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Draft bill to target growing property phoenixing activity

New exposure draft legislation on GST measures for property transactions have been released, as part of the government’s continued crackdown on illegal phoenixing activity.

Draft bill to target growing property phoenixing activity
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The exposure draft bill amends the GST law so that from 1 July 2018, purchasers will withhold the GST on the purchase price of new residential premises and new residential subdivisions, and remit the GST directly to the ATO as part of settlement.

Under the current law, developers are tasked to remit GST to the ATO. However, the tax office says “some developers are failing to remit the GST to the ATO despite having claimed GST credits on their construction costs”.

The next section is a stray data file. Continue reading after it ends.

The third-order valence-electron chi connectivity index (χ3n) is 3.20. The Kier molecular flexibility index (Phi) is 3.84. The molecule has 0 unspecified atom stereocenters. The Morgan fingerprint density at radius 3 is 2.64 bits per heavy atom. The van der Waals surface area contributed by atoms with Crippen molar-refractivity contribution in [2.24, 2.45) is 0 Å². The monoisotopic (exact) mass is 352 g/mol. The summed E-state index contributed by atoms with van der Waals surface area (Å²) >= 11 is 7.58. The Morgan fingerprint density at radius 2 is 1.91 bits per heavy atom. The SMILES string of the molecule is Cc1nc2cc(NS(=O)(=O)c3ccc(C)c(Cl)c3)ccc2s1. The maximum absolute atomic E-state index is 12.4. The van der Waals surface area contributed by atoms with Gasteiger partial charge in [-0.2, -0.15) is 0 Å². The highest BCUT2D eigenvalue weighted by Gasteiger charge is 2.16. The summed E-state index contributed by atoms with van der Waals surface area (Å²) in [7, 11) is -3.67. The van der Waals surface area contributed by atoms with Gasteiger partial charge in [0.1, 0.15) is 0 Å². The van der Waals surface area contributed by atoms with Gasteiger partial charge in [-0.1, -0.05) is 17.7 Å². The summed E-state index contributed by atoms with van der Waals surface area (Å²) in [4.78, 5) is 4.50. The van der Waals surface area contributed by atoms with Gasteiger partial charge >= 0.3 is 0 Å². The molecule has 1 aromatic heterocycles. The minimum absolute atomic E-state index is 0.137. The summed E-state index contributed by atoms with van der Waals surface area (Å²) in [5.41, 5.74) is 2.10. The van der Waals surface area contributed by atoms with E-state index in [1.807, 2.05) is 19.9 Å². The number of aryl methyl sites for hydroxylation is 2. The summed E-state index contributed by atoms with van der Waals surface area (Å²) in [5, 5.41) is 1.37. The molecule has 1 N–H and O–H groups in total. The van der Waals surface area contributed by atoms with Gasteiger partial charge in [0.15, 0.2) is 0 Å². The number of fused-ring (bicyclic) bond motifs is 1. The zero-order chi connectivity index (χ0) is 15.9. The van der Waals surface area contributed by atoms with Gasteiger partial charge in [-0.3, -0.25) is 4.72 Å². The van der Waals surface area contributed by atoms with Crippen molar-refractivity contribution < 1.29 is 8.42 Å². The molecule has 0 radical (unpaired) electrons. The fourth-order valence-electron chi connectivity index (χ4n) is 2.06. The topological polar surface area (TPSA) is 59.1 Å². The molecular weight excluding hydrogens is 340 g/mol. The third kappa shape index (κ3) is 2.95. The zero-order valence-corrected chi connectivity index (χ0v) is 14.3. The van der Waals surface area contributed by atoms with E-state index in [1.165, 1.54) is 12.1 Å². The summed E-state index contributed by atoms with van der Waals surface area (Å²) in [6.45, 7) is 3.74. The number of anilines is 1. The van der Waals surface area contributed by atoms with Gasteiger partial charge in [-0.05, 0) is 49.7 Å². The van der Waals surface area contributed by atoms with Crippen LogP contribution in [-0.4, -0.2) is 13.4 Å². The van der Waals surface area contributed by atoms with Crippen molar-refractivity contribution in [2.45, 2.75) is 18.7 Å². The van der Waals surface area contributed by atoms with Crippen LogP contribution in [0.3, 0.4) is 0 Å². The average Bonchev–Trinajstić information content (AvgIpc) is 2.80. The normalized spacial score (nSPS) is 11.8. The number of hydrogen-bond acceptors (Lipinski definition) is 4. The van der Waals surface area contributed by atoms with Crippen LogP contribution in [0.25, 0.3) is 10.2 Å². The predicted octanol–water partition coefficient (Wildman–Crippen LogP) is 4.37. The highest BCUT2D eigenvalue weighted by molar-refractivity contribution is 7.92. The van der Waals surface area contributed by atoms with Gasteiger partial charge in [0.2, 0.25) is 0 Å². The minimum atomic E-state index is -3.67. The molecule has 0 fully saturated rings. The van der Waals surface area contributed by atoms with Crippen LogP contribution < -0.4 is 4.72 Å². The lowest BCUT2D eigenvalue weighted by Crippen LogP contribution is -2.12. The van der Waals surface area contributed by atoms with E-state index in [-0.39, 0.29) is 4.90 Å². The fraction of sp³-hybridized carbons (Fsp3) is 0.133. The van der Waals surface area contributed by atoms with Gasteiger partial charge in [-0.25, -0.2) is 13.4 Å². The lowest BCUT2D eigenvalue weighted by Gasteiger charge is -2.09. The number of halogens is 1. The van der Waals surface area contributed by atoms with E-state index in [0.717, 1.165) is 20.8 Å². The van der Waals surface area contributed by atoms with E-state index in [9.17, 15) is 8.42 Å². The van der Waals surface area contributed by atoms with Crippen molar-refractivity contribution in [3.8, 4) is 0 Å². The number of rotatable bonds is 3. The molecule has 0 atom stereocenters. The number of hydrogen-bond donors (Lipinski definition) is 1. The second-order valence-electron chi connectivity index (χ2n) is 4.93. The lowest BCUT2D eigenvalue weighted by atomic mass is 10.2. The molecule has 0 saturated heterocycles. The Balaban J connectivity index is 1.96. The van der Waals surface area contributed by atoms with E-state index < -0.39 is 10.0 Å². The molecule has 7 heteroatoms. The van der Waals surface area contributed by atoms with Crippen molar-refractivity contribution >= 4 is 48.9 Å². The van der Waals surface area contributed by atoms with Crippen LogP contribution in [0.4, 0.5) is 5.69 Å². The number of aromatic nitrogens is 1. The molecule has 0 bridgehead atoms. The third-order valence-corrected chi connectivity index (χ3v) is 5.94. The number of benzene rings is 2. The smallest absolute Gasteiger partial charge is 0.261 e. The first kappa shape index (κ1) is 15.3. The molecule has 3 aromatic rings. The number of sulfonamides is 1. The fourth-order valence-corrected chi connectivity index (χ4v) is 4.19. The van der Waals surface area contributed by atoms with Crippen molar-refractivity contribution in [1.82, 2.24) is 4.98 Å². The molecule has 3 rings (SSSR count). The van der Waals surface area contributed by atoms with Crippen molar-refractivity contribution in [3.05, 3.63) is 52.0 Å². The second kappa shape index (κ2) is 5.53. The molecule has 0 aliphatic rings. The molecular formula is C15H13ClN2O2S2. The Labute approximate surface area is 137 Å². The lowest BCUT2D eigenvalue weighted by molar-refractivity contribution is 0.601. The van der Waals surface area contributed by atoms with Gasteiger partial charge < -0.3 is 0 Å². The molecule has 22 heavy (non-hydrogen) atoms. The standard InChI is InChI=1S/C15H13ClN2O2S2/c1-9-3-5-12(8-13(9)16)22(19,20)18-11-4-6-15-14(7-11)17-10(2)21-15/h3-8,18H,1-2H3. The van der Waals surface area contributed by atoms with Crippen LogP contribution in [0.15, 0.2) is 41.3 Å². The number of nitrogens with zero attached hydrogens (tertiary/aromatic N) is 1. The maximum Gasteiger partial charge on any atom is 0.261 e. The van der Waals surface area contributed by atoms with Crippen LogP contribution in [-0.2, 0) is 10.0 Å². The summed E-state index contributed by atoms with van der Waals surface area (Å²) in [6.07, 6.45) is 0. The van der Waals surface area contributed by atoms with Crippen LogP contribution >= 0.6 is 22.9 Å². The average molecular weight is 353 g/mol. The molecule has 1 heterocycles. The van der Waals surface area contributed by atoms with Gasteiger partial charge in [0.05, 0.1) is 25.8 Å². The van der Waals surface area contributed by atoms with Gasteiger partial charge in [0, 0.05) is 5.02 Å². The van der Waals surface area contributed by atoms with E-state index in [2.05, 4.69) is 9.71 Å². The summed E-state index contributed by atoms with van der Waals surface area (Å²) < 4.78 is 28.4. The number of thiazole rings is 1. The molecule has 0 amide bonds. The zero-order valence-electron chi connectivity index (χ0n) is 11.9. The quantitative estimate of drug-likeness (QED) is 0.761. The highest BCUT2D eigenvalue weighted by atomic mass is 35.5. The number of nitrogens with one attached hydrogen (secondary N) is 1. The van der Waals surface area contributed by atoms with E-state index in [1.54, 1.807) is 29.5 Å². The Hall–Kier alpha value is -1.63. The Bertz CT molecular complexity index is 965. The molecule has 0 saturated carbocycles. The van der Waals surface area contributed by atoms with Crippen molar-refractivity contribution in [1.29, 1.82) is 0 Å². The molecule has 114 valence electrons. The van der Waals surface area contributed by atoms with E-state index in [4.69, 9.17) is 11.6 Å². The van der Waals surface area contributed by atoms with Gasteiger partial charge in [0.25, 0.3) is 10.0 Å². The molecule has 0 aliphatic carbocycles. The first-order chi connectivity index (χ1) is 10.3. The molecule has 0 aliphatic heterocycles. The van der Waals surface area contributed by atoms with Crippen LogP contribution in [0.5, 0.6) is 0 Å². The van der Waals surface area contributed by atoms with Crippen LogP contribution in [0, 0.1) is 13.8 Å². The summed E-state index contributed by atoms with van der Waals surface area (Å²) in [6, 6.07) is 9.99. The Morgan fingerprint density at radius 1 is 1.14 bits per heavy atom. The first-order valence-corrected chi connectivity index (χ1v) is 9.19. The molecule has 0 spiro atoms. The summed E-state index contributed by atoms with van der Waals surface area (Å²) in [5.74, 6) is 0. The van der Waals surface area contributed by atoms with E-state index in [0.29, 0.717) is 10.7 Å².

Minister for Revenue and Financial Services Kelly O'Dwyer said the proposed measure would stamp out phoenixing activity by developers who collect GST from customers but dissolve their company to avoid paying it on to the tax office.

“Currently, developers can have up to three months to remit GST after the sale of newly constructed residential premises and new subdivisions, allowing dishonest developers time to phoenix and avoid their GST obligations,” Ms O’Dwyer said.

“The measure will ensure the GST is paid over to the ATO.

“This legislation adds to the comprehensive package of reforms to address phoenixing announced by the government earlier in the year. It will clamp down on this type of tax evasion by unscrupulous businesses and level the playing field for developers who do the right thing.”

The proposed measure will apply to contracts that settle on or after 1 July 2020 regardless of the date of contract.

The draft bill also proposes a two-year transitional arrangement, with contracts entered into before 1 July 2018 not to be affected as long as the transaction settles before 1 July 2020.

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